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World Roundup Volume 58 Number 1, January/February 2005

World Map - click for news Europe Middle East Africa South America North America

North America

Oregon
A jury deadlocked over charges that looter Jack Lee Harelson tried to hire a hit man to murder four people--including the judge--involved in his 1996 conviction for stealing Native American artifacts and mummified human remains from a cave in the Nevada desert.

New Mexico
Preliminary excavations at the site of a new civic center in Santa Fe are lending credence to the theory that the city is built on the remains of a Pueblo Indian settlement. Multiple pit houses and ceramics dating back 700 to 800 years have been found at the site, according to a state archaeologist. Reports of human remains are as yet unconfirmed.

South Padre Island, Texas
The remains of a 5,000-year-old fishing camp, which include shell tools and a fish ear bone, will help us better understand the cultures and environment of the ancient Rio Grande Valley, say researchers.

Washington
A pit containing 14 skulls was found at the site of a Klallam village that may be more than 1,700 years old. The site in Port Angeles is currently being used by the state Department of Transportation as a construction yard.

South America

Bolivia
New digs now show that the 650-square-foot Akapana pyramid at Tiwanaku, once believed to be a modified hill, is entirely man-made.

Peru
The Inca burned their own temple and removed bodies from graves in Pambokancha, a religious center some 20 miles from their capital of Cuzco, lest they fall into Spanish hands. Excavations also revealed "closing ceremonies" involving burned offerings and smashed pottery in more than 70 of the town's buildings.

Europe

Austria
The world's oldest wooden staircase has been discovered in a Bronze Age salt mine in the town of Hallstatt. The 3,000-year-old pine-and-spruce staircase survived because the microorganisms that decay wood do not exist in salt mines, say researchers.

England
A scrap of gold foil found in a Norfolk garden turned out to be an ancient lamella, or magical charm, one of no more than a few dozen known from anywhere in the Roman Empire. It invokes the protection of the eastern god Abraxas for a soldier from the Rhineland.
[image]
(©The British Museum) [LARGER IMAGE]

Rome
The UN announced the creation of the "Blue Berets," a rapid-reaction force that could be deployed at the request of countries where cultural heritage is threatened by war or natural disaster.

Africa

South Africa
A new national park showcases the 11th-14th century A.D. Mapungubwe kingdom, rediscovered by archaeologists in the 1930s.

Near & Middle East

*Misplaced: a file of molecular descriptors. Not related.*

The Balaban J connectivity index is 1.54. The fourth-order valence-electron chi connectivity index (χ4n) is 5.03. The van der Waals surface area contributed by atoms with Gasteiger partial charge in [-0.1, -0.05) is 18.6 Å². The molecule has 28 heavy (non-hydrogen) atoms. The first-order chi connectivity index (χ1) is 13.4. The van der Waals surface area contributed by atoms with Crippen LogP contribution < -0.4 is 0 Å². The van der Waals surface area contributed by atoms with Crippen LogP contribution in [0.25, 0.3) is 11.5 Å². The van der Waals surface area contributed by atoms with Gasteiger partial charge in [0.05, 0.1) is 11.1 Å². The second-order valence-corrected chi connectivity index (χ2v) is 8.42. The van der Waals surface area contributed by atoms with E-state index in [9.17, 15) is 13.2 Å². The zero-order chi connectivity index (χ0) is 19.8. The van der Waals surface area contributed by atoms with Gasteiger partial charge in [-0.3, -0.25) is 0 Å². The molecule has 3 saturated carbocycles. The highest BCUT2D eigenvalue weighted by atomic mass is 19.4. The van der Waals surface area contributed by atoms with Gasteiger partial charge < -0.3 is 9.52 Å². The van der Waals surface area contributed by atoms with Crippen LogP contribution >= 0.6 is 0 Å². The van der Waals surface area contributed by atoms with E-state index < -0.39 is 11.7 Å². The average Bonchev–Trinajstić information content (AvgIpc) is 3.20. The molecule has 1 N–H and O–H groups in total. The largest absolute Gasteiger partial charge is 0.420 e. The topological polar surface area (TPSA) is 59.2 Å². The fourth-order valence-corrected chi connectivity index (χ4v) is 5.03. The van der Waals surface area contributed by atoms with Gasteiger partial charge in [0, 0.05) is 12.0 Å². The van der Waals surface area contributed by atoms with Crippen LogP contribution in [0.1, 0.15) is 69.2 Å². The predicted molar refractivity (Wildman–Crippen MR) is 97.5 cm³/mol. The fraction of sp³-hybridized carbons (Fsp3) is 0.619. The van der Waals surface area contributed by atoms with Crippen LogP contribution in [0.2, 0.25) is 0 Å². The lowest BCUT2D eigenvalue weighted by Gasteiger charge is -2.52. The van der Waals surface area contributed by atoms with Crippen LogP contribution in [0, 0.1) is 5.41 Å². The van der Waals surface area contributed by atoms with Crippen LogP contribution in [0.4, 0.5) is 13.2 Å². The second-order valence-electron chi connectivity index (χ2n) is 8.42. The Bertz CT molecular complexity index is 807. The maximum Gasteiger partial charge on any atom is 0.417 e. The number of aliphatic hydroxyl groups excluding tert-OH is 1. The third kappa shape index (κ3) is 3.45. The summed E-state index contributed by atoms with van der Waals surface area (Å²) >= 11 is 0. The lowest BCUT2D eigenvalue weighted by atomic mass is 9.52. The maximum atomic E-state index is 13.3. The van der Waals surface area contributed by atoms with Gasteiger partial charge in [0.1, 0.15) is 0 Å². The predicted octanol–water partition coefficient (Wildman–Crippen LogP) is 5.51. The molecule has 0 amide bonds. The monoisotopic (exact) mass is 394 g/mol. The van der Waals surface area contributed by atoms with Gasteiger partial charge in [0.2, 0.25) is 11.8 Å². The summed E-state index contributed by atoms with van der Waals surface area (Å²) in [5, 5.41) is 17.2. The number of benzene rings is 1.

Iran
More than 36 ancient skeletons, most of them children, have been recovered from within the surviving walls of the Bam citadel. Archaeologists performing salvage excavations at the southern city, which was almost completely destroyed in an earthquake in 2003, are stumped by the finds.
[image]
(AP Photo/Hasan Sarbakhshian) [LARGER IMAGE]

Israel
Humans may have been baking long before they were sowing grain, according to finds from a 23,000-year-old hut at the Ohalo II site on the southwestern shore of the Sea of Galilee. Starch granules of both wild wheat and barley were found in a stone used to grind grain, and barley was also found in a hearthlike oven at the site, established some 10,000 years before either grain is known to have been domesticated.

Asia & the Pacific

China
Ongoing work in China guarantees a stream of interesting finds. See "
Focus on China."

Fiji
A fragment of pottery featuring the face of a bearded man has pushed back the settlement of the island another 200 years, say archaeologists. The pottery piece is believed to have been made by the Lapita people, who populated Polynesia. The fragment, one of 60 found near Natadola in western Fiji, was carbon-dated to 3,260 years ago.

Indonesia
The discovery of a dwarf hominid species that coexisted alongside Homo sapiens until 13,000 to 12,000 years ago has turned the paleoanthropological world on its head. See "Flores Flip-Flop?"

Mongolia
Archaeologists may have discovered a shrine dedicated to Genghis Khan in a village 150 miles from the capital of Ulan Bator. If the identification is correct, scholars speculate that the tomb of the Mongol leader may lie nearby.

* For more news, see "From the Trenches."

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© 2005 by the Archaeological Institute of America
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